Conceptions of Experts and Expertise in Pedagogic Decision-Making: A Scoping Review of Health and Physical Education Research

Year: 2018

Author: Williams, Benjamin, Lee, Jessica

Type of paper: Abstract refereed

Pedagogic practices are founded on chains of decisions about what to teach, how to teach it and how to evaluate the outcomes of the ensuing interactions. Indeed, many facets of life in contemporary, Western, liberal democracies are understood and represented using the concepts of choice and decision. In academic accounts of pedagogic decision-making, the contribution of expertise and the role of experts has been a recurring concern. For example, research on privatisation in health and physical education has persistently reported the influence of external providers’ expertise on teachers’ decisions to outsource or not. Similarly, studies of the construction of pedagogic discourse have consistently documented the struggles of different groups of experts to have particular kinds of knowledge included in health and physical education policies and curricula.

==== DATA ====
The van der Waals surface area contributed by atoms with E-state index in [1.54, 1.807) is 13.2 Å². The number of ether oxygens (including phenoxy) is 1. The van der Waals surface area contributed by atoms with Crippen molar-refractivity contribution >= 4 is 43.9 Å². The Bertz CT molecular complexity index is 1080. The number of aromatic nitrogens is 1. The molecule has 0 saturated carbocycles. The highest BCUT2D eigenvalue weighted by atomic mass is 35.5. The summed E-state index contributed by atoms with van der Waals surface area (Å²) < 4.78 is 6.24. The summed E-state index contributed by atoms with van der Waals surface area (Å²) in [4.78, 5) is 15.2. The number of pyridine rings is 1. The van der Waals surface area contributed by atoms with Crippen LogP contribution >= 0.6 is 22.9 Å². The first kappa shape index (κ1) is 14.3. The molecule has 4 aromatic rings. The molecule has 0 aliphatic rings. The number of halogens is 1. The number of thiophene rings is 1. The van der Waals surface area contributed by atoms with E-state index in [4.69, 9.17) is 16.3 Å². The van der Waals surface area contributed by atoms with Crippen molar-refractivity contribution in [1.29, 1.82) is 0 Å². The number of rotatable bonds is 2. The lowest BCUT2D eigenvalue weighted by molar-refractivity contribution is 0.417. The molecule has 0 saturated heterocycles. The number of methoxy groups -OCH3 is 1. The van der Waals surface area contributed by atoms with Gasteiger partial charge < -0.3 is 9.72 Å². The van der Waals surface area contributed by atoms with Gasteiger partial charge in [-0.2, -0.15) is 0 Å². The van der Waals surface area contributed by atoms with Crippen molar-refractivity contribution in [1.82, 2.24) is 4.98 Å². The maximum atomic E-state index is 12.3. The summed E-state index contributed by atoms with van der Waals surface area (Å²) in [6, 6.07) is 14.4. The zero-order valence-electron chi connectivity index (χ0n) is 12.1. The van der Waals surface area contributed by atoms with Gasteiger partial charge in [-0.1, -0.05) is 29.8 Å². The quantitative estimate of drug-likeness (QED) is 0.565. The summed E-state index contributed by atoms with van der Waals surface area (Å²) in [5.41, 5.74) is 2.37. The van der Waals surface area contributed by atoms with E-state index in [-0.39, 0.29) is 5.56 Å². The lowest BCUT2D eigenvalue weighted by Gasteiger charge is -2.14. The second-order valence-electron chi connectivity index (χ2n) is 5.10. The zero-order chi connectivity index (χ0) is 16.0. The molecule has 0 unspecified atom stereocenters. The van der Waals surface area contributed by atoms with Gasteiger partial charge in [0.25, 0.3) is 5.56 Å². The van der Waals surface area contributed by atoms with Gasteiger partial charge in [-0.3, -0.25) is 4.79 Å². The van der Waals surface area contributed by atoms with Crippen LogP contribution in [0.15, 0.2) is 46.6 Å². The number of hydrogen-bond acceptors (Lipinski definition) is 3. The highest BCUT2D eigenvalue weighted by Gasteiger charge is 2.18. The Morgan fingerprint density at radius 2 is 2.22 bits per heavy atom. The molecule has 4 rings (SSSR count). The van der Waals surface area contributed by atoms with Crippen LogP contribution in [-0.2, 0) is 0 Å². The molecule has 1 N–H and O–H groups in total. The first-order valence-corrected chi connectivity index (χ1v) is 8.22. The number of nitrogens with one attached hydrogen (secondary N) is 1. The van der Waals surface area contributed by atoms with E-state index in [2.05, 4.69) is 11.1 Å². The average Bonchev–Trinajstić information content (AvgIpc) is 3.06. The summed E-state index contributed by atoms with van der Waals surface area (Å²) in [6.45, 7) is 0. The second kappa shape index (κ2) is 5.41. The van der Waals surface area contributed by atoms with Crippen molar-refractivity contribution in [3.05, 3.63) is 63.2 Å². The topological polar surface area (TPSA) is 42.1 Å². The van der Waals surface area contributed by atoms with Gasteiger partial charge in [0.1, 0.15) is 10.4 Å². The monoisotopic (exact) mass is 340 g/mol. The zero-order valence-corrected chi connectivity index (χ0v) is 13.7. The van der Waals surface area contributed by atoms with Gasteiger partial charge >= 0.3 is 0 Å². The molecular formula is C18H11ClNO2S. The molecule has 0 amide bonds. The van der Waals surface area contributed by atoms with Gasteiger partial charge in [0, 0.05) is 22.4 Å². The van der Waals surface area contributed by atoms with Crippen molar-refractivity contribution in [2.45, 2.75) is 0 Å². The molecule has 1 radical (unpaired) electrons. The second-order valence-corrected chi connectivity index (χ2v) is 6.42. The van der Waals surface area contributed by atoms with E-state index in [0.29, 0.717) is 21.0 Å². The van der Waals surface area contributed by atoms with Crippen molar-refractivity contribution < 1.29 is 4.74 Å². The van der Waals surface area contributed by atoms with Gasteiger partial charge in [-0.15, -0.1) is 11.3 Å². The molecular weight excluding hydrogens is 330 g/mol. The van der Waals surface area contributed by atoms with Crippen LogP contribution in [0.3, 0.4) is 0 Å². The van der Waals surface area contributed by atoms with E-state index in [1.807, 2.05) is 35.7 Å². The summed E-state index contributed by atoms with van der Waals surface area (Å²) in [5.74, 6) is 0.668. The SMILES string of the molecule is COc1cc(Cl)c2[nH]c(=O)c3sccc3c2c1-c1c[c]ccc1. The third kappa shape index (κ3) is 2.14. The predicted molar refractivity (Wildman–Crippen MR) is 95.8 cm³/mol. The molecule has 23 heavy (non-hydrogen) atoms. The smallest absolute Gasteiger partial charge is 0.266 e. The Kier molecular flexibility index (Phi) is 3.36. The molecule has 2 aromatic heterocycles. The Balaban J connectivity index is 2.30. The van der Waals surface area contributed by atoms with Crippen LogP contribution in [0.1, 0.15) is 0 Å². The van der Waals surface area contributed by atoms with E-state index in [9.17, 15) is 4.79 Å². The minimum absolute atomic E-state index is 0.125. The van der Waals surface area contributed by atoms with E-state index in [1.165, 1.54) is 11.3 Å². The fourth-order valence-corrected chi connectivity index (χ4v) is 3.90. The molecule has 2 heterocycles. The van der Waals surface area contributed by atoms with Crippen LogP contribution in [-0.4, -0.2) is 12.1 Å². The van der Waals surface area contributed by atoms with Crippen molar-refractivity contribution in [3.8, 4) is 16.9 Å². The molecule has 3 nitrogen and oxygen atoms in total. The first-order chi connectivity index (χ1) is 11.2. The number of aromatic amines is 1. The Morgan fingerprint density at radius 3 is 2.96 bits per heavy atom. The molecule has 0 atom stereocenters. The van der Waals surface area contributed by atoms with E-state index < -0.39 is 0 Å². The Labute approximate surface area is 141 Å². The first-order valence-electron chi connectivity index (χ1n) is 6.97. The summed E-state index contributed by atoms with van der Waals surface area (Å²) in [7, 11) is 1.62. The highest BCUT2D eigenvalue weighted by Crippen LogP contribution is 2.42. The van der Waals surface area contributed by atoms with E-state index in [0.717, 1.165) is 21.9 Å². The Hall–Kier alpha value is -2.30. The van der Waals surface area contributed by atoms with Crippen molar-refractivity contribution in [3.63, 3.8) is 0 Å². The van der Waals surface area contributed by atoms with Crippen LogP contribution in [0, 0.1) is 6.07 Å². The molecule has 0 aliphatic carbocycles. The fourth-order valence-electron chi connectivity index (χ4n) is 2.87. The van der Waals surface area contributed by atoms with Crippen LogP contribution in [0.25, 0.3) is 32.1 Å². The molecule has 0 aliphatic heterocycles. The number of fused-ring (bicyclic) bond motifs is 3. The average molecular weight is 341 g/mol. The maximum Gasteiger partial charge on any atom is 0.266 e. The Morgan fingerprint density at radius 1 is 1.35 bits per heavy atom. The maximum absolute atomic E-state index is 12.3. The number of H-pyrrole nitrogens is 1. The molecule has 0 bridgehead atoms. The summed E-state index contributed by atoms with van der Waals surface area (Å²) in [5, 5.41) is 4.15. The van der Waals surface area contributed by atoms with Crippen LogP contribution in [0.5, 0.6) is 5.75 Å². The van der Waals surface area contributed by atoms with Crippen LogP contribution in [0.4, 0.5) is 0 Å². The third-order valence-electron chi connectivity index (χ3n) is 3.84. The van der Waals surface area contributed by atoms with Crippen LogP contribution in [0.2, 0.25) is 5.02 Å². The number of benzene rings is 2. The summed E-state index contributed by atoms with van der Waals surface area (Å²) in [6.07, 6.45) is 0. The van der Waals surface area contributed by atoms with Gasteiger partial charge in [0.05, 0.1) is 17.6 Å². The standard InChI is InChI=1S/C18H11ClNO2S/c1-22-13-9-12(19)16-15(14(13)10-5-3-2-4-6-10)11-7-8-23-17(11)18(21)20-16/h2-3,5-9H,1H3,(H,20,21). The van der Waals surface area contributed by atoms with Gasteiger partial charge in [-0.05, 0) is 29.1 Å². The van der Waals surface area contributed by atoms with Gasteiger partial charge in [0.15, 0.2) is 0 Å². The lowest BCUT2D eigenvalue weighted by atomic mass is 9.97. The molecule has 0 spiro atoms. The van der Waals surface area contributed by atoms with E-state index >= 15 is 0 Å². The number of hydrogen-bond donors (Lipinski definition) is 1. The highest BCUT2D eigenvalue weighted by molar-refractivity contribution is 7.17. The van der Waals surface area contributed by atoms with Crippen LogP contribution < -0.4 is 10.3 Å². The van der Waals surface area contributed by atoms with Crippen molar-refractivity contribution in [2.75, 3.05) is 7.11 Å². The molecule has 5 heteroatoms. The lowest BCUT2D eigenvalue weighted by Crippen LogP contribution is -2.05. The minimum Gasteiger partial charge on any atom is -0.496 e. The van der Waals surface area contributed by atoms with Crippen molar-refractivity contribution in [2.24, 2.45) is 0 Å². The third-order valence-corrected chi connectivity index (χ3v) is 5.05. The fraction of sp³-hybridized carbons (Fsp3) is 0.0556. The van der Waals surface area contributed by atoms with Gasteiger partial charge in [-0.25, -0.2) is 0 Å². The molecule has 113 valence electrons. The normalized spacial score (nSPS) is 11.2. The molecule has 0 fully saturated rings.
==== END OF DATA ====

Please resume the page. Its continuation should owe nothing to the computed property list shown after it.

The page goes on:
Despite this conspicuousness, very little health and physical education scholarship has directly interrogated the nature of experts and expertise. The research we present here was motivated by this lacuna and by contemporaneous debates about the proper place of expertise in democratic processes. Our presentation reports on a scoping review of the definition and use of the terms “expert” and “expertise” within Anglophone studies of pedagogic decision-making in health and physical education. We conducted this review using electronic databases, reference lists, key journals and existing networks to identify relevant articles, chapters and monographs. Uses of both terms in discussions of pedagogic decision-making were extracted from the identified sources and analysed semiotically. Analytic concepts from the Studies of Expertise and Experience research program helped us chart how the terms “expert” and “expertise” have been used to denote or connote particular personal attributes and/or specific social processes of attribution. Overall, our scoping review illustrates the dominance of attributional conceptions of expertise and of concerns with questions of legitimacy. These findings are important insofar as they point to the relative exclusion of other conceptions of expertise and of problems other than those of legitimacy, such as the problems of extension and demarcation. We argue that health and physical education scholars need to consider these additional conceptions and problems in order to fully grapple with normative questions about the role of experts and expertise in democratic educational practice.